Kliptown is the oldest of twenty-five townships that comprise Soweto (an abbreviation for South West Townships), now part of Johannesburg. It was first laid out in 1893 and from 1903 was home to ‘informal settlements’ – squatter camps or shacklands.
In 1955 the Congress of the People – organised by the African National Congress, the South African Indian Congress, the South African Congress of Democrats and the Coloured People’s Congress – took place in Kliptown on what came to be known as Freedom Square (now Walter Sisulu Square) across the railway tracks from the informal settlements. The Congress saw the declaration and adoption of the Freedom Charter, which set out the aims and aspirations of the opponents of Apartheid.
There is now a mixture of permanent housing and a large number of shacks and other informal homes. Kliptown’s present population is officially estimated at between 38,000 and 45,000.
Since my first visit in 2002, there has been little change in Kliptown. There is electricity in some quarters. Earth lavatories have been replaced by chemical toilets but are shared by as many as thirty people and there are still open drains.
Amid appalling deprivation, aspirations run high. A vibrant community is hungry to move out of poverty and alongside images of squalor there are pockets of hope: the girl in her precious school uniform, a requisite to be allowed to attend school, and the woman in traditional Sowetan dress crossing the railway line that divides their lives between opportunities open to the few and the shacklands; the young people who dance every day at the space provided by former street child, Bob Nameng, at SKY (Soweto Kliptown Youth); the enthusiastic response to a poetry project – stringing recycled rubbish to make improvised poetry lanterns organised by volunteers and actors from a theatre across the tracks.
The world of the child is one that is inquisitive, excited, and hungry for answers to an infinite number of questions; questions that are sometimes simple, demanding simple answers, but are frequently complex. The story of this piece of theatre has its roots in questions – and sometimes answers – from young children in workshops led by the writer Kevin Dyer, and young people’s theatre director Nina Hajiyianni. The first workshops held at The Brindley provided children with the opportunity, for many the first, of experiencing theatre as performers – exploring lighting, sound, space, and making stories to share with an audience.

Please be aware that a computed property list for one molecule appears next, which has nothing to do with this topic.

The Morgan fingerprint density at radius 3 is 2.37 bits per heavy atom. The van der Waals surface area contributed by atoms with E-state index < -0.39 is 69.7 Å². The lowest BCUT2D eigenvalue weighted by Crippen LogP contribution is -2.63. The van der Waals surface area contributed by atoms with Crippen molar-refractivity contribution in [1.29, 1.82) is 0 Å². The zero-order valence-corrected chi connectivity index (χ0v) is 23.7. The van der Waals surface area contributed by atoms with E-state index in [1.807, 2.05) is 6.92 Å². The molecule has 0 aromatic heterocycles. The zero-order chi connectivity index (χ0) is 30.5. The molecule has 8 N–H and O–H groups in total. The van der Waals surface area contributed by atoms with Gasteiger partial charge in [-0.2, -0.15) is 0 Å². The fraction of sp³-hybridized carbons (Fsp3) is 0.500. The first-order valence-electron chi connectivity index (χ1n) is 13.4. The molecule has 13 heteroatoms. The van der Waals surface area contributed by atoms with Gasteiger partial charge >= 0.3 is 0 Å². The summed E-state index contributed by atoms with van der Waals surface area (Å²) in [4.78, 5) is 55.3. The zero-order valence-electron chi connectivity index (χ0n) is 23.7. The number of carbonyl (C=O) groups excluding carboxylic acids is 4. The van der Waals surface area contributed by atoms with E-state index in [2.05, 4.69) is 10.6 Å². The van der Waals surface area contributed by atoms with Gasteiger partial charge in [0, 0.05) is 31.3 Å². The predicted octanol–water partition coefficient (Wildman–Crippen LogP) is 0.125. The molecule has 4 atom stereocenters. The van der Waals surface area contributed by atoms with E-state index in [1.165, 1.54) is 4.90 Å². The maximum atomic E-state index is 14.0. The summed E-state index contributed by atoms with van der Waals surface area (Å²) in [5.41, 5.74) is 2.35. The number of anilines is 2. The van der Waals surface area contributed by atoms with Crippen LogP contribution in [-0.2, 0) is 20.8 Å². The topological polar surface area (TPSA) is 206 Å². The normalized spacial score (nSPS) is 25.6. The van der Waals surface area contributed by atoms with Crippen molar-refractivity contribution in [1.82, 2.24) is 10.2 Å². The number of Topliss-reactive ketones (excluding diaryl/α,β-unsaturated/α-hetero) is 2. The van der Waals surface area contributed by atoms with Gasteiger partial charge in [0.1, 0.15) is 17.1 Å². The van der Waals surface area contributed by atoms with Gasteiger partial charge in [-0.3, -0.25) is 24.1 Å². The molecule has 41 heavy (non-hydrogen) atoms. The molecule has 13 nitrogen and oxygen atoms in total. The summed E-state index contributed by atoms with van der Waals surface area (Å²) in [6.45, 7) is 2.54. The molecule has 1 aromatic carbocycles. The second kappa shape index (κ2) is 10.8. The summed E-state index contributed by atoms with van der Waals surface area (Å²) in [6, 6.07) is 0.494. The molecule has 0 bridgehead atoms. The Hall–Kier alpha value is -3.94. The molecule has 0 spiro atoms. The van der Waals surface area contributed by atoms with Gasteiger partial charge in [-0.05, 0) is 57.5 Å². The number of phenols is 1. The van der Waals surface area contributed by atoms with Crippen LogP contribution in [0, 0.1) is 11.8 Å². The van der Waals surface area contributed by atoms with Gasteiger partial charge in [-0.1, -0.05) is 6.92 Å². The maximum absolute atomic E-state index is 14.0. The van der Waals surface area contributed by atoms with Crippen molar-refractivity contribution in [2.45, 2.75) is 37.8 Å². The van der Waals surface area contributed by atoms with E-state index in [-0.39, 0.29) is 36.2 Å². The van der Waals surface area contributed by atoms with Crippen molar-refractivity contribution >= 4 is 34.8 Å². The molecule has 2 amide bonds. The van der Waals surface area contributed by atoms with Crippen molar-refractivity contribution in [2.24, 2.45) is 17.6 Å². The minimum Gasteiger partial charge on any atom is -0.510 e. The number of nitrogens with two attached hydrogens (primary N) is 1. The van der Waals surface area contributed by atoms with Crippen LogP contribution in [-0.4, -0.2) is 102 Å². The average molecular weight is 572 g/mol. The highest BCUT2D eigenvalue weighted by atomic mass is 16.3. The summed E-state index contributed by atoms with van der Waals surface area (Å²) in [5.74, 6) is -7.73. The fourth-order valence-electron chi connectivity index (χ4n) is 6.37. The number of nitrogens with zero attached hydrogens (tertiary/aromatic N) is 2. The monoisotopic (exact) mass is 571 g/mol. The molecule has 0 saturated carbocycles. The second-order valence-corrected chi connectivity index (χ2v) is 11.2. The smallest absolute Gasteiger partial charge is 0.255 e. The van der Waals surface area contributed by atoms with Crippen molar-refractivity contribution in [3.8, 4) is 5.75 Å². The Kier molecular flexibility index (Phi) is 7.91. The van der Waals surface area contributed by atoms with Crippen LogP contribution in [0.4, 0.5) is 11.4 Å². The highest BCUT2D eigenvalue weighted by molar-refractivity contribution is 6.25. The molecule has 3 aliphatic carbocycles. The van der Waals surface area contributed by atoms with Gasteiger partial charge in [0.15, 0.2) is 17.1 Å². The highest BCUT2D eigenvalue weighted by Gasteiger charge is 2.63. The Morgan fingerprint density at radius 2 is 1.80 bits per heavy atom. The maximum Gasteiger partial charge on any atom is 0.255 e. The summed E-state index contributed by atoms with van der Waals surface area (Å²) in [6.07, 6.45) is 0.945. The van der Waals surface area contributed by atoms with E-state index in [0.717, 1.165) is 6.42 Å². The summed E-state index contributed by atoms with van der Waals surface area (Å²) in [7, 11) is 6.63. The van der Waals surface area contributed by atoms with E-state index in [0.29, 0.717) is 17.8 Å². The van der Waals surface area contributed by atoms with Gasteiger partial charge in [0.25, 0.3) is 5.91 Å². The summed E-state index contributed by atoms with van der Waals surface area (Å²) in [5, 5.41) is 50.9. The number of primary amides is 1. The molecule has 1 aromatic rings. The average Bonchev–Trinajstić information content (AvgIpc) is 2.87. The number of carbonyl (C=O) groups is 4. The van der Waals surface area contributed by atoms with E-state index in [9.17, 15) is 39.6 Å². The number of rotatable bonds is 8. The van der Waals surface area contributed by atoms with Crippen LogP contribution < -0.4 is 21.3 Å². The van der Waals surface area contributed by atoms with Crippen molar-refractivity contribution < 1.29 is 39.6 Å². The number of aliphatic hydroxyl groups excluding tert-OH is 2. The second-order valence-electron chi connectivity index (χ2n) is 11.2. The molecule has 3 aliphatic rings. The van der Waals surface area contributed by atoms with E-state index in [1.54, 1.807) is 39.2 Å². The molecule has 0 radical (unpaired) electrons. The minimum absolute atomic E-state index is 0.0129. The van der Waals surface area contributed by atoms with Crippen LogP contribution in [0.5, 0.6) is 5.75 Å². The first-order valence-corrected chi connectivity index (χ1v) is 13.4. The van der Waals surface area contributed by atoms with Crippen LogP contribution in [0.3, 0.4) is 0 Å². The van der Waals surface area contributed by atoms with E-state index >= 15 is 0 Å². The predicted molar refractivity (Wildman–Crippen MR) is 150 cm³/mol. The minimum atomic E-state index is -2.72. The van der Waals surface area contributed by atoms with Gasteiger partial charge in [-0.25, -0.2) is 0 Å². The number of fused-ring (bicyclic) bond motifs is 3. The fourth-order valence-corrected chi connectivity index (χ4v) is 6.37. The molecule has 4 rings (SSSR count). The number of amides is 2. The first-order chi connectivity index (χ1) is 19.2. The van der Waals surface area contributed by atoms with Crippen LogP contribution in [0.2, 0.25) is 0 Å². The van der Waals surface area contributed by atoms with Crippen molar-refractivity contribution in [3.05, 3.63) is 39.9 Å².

Subsequent workshops were led by Kevin Dyer in Action Transport Theatre’s studio theatre. Sometimes the themes were inspired by artefacts and the children’s own ideas about how they might be used in a story. These were later developed to bring together groups to combine parts of stories where the dramatic convention of ‘still image’ led to a deepening feeling and intensity.
Further workshops took place in a number of primary schools over a year and involved hundreds of children. Question and answer sessions led to interviews of the children by each other, lively discussions and acting-out of possible scenarios.
Much of the children’s work was recorded and found to have a number of pearls of wisdom. ‘From the Mouths of Babes’ was adopted as a likely title for a piece of theatre devised by the joint efforts of the actors Michael Lattin-Rawstrone, Simone Lewis and Rebecca Rogers, dramaturg Kevin Dyer, director Nina Hajiyianni, designer Kate Unwin, and composer Patrick Dineen. Matt Bennett designed atmospheric light and sound.
‘There’s Only One of You’ – the title a contribution from one of the children – provided the key to a play about individuality. It was wordless except for Patrick Dineen’s imaginative soundtrack incorporating the voices of children and their wisdom.
By the second tour, FROM THE MOUTHS OF BABES was re-named STATik